We must accept the only rational course and admit that our past border policies have failed. A national admission of failure in this regard is, at this stage, acceptable if the lessons learned from it provide us with the improved policies and strategies needed for a safer future.

With millions of illegal aliens living clandestine lives in our nation, any effort to document them is doomed to failure if it doesn’t contain a reasonable opportunity for them to achieve citizenship at some point. Drawing the many, hard-working worthy out of the darkness is the only way to shine a light on the unwanted, dangerous few.

Finally, I extend a plea to the members of Congress to deliberate and debate this issue with the requisite compassion and informed resolve that it requires. The complexity of the issue is matched only by its importance to our national identity.

Can anyone doubt that our nation possesses citizens with the combined intellect, compassion, and creativity necessary to meet the challenge of forging a balanced and lasting solution to the immigration question?

Unfortunately, the conversation is taking place during a period of polarized, politicized, and partisan animosity almost unprecedented in our nation’s history. While issues of great social significance can be argued in the streets, they are not required to be street fights.

It should be clear to all that while this conversation can’t be separated from the emotion of its time, it must be considered in the light of our entire history.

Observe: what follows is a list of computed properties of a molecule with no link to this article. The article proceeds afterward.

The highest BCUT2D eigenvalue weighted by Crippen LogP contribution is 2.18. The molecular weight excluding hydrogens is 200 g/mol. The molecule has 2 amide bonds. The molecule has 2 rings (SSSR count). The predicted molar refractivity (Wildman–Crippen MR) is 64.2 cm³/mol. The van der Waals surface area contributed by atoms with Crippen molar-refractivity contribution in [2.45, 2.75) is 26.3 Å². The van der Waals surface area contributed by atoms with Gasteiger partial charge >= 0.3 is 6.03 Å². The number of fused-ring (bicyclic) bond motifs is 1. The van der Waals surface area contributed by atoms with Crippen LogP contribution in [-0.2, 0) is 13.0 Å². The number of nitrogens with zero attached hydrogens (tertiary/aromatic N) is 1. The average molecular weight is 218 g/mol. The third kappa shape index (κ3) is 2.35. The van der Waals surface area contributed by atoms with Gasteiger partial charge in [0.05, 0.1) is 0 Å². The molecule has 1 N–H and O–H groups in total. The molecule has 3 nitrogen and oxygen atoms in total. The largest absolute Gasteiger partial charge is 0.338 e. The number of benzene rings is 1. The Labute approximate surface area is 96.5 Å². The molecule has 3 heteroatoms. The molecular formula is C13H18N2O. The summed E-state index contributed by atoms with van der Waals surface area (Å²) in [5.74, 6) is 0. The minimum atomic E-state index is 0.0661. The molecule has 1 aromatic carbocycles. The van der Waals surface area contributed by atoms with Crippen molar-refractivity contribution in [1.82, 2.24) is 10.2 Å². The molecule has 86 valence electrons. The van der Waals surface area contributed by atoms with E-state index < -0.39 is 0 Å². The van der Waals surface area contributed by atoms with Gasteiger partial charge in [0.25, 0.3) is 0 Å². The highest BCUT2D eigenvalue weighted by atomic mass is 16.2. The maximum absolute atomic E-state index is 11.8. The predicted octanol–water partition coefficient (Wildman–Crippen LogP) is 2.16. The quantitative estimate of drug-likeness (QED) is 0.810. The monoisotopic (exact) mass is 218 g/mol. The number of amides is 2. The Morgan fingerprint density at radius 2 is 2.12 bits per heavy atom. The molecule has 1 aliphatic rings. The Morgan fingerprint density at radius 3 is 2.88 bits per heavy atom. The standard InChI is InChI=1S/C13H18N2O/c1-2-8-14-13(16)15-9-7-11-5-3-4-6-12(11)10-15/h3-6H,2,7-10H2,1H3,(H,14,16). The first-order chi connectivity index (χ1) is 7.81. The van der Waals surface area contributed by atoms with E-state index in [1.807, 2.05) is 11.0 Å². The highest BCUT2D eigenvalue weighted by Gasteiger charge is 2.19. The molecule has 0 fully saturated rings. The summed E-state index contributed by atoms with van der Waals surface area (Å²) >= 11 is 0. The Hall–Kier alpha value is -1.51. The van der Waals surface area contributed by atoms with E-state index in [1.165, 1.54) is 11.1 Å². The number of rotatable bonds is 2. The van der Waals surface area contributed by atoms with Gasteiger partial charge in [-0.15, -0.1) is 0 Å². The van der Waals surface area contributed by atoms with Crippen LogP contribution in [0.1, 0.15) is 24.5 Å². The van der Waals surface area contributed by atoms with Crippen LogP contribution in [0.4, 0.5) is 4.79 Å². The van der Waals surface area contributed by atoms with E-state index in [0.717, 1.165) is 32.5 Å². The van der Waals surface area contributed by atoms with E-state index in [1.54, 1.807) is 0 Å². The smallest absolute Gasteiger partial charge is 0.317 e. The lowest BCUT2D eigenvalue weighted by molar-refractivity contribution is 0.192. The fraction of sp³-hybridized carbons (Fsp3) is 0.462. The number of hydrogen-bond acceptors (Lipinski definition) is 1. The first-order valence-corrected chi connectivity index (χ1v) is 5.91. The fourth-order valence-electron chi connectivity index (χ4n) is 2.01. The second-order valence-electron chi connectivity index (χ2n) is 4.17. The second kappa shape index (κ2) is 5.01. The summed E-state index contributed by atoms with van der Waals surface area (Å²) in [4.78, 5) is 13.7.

We are a nation of immigrants. More than any nation in modern history we have embraced diversity and been strengthened by the contributions of the foreign-born members of our society. Every American reading this is blessed to be so called because of the opportunity of entry given to a member of their family.

To deny this opportunity to others because of fear, economics, or bigotry is to deny our capacity to resolve this issue with the compassion and innovation that is worthy of our great nation.

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  • Diane Dugan
    November 13, 2009 at 3:25 pm

    What happens when we are as poor as the Country they left?

  • Dave Bennion
    November 15, 2009 at 6:21 pm

    Thanks for posting, here. I agree with most of what you say.
    Except for this:
    America will never support the destruction of the nuclear family.
    DHS does exactly that every day, but not en masse. DHS splits up families without consideration of the harm to citizen family members left behind. Whatever Obama or Napolitano say about immigration, they do so as if this fact does not exist, as if they are not ripping apart nuclear families by the thousands.
    I very much like this:
    We must accept the only rational course and admit that our past border policies have failed.